New Munster hurling format is necessary

New Munster hurling format is necessary
Conor O'Sullivan, Cork, in action against Patrick Maher, Tipperary. Picture: Stephen McCarthy/SPORTSFILE

John Horgan

Hurling

THE curtain may well be about to come down on the Munster SHC as we know it.

In fact it’s a near certainty that the current structure will be replaced next season by a round robin series involving the five participants.

The same structure will apply in the Leinster SHC with each team guaranteed four games, two on home soil, two away.

The top two teams will contest the provincial final with the third team in each round-robin group qualifying for the All-Ireland quarter-finals where they will be joined by the Munster and Leinster losers The bottom two teams in each round-robin group will be eliminated from the championship.

The net effect from a Munster perspective is that there will be 11 games and that is compared to just four this season, Cork and Tipperary, the winners playing Waterford, Clare and Limerick with the winners of that tie meeting the winners of the Cork, Tipp and Waterford triumvirate in the final.

Tipperary’s Padraic Maher and Cork’s Stephen McDonnell. Picture: Brendan Moran/Sportsfile
Tipperary’s Padraic Maher and Cork’s Stephen McDonnell. Picture: Brendan Moran/Sportsfile

This brand new format is necessary the powers that be believe because with the new Super 8 plan with the SFC coming into force next season, the profile of the hurling championship would be lowered considerably.

As things currently stand, the Munster and Leinster Councils are supporting this new format and the proposals will be brought before a meeting of the Central Council next month to be followed by a Special Congress later in the year.

There would be little or no problem with a five team, Munster round robin format because only five teams are competing anyway.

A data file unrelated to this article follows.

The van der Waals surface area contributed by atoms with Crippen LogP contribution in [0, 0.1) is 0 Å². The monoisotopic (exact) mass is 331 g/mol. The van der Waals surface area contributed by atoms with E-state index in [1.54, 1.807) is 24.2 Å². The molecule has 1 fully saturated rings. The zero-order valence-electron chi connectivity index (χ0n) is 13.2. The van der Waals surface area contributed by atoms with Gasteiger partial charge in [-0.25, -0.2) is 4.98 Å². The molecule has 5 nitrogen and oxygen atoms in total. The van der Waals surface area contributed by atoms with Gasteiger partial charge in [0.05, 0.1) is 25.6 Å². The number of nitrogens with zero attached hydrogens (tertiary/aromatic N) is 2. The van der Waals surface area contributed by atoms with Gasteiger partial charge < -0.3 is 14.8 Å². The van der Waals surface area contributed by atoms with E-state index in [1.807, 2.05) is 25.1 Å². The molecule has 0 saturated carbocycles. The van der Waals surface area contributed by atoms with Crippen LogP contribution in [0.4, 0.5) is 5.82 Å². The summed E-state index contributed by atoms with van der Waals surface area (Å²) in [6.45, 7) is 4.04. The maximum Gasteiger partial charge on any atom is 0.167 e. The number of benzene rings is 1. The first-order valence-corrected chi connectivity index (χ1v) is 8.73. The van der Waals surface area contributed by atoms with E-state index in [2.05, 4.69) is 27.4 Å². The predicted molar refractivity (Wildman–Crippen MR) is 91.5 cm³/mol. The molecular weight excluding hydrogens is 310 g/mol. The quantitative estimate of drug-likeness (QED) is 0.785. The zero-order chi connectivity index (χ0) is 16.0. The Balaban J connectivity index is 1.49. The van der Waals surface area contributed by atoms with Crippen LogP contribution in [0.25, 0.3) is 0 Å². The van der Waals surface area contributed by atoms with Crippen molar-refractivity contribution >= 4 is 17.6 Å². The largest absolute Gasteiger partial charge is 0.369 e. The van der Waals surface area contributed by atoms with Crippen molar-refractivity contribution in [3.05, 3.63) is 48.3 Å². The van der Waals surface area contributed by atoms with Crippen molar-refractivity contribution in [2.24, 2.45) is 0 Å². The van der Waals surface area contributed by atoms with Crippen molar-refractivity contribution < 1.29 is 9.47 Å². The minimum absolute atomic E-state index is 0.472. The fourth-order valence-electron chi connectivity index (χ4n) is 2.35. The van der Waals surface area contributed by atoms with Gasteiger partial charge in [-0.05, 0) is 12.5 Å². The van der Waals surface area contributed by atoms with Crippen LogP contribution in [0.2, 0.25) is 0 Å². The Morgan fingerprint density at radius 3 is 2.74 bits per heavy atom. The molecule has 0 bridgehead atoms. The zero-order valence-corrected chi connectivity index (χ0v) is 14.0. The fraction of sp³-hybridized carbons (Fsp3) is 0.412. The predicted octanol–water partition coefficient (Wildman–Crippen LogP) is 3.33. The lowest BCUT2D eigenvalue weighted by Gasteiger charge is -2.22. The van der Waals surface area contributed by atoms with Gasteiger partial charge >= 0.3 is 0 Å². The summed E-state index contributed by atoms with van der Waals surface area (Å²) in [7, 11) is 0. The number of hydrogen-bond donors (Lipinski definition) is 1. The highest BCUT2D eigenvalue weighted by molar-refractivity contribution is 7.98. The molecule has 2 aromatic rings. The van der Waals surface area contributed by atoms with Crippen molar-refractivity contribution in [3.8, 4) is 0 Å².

It might be a different story in Leinster, however. Currently, you have five teams who are in the main draw, Kilkenny, Wexford, Dublin, Offaly and Galway.

Two more from a round robin series join them in the knock-out stages in the province.

If the new format comes to pass with five teams involved, one of the aforementioned who currently have an automatic place in the draw would drop out and be forced to to fight for their place.

That might not sit too easily.

Of course one problem would be solved in Leinster where Galway are concerned. They have never had a home game in that championship because the Leinster counties won’t agree to go to Pearse Stadium.

Now, with this new format, they won’t have a choice because Galway would be guaranteed two games in Salthill.

There is for and against this new proposal and initially, it might be a raging success.

You’d have Munster championship matches in Walsh Park, maybe Dungarvan and Cusack Park.

Tony Kelly takes on Dublin at Cusack Park. Picture: Diarmuid Greene/Sportsfile
Tony Kelly takes on Dublin at Cusack Park. Picture: Diarmuid Greene/Sportsfile

Could you imagine Cork and Waterford in Walsh Park on a sizzling Sunday in June.

You certainly would have a wonderful atmosphere in those type of grounds, grounds that currently cannot hold a senior hurling championship game.

There is a financial aspect to be considered too and in general attendances are down everywhere.

How many will be in Thurles next Sunday week, 25 to 28,000 max one thinks.

There is a lot of cost involved for fans going to big games these days and if you had four games, five if you reached the final there would be a huge financial outlay if you attended all the games.

Live TV is a big factor now and gone are the days when 50,000 plus attended provincial games.

A big crowd at Cork v Tipp in 2012. Picture: Ray McManus/SPORTSFILE
A big crowd at Cork v Tipp in 2012. Picture: Ray McManus/SPORTSFILE

The extra games would certainly swell the coffers of the Councils and, to be fair, the Munster Council are very generous in handing out grants for various club projects etc.

Attendance figures for Leinster championship games, pre the final have been down considerably in recent times but we’ll say if Galway had Kilkenny and Wexford in Salthill the attendance levels would surely soar, initially anyway.

The traditionalists in Munster might not want this new round-robin format and, as they say, if it’s not broke, don’t fix it.

There will be the suggestion too that this new proposal is a knee-jerk reaction to the Super 8 in football and that there is absolutely nothing wrong with the status quo.

What does the new proposal mean for club games and the club player?.

There’s an awful lot involved in this and it might not be as straightforward as it looks.

The general public, mindful of the financial outlay, might pick and choose their games and you could have repeats as well.

In fact you are assured of a dress rehearsal for the two provincial finals when the teams involved will have met already at the round robin stage.

The outcome will be very interesting.

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